Sunday, February 19, 2017

"Building Communities", according to Mark Zuckerberg

  • Last week, Facebook CEO Mark Zuckerberg’s “Building Global Community” was posted on the company’s website with comments including “On our journey to connect the world, we often discuss products we're building and updates on our business. Today I want to focus on the most important question of all: are we building the world we all want?
  • Our job at Facebook is to help people make the greatest positive impact while mitigating areas where technology and social media can contribute to divisiveness and isolation"
  • Accuracy of information is very important. We know there is misinformation and even outright hoax content on Facebook, and we take this very seriously … Our approach will focus less on banning misinformation, and more on surfacing additional perspectives and information, including that fact checkers dispute an item’s accuracy”
  • A strong news industry is also critical to building an informed community. Giving people a voice is not enough without having people dedicated to uncovering new information and analyzing it. There is more we must do to support the news industry to make sure this vital social function is sustainable -- from growing local news, to developing formats best suited to mobile devices, to improving the range of business models news organizations rely on.”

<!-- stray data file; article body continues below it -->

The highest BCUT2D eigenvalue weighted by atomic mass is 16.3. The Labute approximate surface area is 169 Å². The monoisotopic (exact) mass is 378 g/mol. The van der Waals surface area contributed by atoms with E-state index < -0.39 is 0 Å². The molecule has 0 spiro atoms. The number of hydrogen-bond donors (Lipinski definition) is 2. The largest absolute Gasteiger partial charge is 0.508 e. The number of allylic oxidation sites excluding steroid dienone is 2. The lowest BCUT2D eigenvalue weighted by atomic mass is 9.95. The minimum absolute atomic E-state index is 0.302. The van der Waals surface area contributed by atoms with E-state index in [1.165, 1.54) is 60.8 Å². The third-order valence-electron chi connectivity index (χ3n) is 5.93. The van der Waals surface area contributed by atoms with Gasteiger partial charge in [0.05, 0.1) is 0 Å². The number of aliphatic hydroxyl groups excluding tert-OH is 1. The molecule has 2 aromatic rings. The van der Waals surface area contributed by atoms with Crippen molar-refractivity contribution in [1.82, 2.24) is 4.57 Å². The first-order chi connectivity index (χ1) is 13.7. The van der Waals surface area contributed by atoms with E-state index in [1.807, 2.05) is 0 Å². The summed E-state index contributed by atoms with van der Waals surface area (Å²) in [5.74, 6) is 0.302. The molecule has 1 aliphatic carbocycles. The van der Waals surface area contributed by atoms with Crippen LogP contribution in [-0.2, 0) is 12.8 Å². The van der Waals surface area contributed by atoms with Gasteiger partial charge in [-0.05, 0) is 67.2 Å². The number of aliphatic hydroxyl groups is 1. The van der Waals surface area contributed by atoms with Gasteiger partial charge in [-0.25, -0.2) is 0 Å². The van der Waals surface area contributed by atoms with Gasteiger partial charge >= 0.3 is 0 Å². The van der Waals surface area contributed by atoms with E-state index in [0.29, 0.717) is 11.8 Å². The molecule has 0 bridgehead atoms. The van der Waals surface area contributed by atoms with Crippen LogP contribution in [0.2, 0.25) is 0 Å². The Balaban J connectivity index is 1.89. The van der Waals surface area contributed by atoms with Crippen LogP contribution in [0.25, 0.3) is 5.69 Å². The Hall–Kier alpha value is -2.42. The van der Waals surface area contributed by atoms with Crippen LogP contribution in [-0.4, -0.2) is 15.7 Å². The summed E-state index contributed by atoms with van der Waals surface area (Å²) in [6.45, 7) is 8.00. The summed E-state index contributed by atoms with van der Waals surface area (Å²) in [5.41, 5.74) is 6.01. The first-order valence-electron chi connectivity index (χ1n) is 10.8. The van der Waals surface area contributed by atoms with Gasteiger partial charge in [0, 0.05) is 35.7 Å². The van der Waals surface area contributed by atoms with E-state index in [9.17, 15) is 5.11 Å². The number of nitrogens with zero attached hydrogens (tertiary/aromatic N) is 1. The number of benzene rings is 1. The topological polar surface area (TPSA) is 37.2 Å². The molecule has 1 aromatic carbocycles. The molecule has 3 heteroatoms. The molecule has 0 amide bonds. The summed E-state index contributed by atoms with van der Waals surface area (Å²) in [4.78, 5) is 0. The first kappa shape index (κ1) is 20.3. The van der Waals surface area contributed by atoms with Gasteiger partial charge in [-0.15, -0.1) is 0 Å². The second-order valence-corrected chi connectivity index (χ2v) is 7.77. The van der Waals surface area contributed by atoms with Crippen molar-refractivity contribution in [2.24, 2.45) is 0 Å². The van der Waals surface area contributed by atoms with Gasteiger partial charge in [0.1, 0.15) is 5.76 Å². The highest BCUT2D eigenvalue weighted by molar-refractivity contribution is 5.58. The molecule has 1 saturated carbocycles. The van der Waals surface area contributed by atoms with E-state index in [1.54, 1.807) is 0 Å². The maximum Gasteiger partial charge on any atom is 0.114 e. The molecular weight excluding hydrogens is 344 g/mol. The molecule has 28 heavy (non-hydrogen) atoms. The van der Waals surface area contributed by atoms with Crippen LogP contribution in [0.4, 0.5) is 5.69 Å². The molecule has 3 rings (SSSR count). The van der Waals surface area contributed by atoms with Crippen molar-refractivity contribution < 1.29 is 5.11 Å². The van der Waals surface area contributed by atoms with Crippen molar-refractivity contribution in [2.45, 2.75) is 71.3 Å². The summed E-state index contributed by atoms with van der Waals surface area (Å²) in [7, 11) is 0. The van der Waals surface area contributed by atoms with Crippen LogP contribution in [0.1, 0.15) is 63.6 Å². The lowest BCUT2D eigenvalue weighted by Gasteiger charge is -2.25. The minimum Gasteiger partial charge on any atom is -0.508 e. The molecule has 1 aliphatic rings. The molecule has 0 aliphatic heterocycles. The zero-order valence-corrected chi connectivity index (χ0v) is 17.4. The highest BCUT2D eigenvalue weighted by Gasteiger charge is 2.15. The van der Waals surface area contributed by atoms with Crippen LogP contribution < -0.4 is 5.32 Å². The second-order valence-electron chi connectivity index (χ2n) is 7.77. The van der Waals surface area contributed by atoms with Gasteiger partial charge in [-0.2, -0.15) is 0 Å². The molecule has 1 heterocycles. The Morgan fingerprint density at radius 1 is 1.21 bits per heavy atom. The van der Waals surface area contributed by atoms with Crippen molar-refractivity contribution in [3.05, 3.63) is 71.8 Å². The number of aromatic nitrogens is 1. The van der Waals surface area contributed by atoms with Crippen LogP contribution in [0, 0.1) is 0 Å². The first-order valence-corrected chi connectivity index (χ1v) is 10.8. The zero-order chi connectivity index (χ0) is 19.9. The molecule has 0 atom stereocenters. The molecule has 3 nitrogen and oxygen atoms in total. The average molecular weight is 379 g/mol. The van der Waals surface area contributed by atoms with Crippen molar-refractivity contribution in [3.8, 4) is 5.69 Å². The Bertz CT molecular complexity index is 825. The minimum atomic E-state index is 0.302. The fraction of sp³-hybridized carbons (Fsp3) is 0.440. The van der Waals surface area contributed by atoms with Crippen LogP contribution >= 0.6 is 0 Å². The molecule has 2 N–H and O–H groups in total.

• Connecting everyone to the internet is also necessary for building an informed community. For the majority of people around the world, the debate is not about the quality of public discourse but whether they have access to basic information they need at all, often related to health, education and jobs.”
  • we’re operating at such a large scale that even a small percent of errors causes a large number of bad experiences.”
  • As information technology expands its reach beyond business transactions, inventory management and customer relations, social networking’s role in validating and disseminating information is challenged by how “truth” is interpreted and how “communities” become increasingly homogeneous. In addition, “likes” and “shares” are not replacements for community activism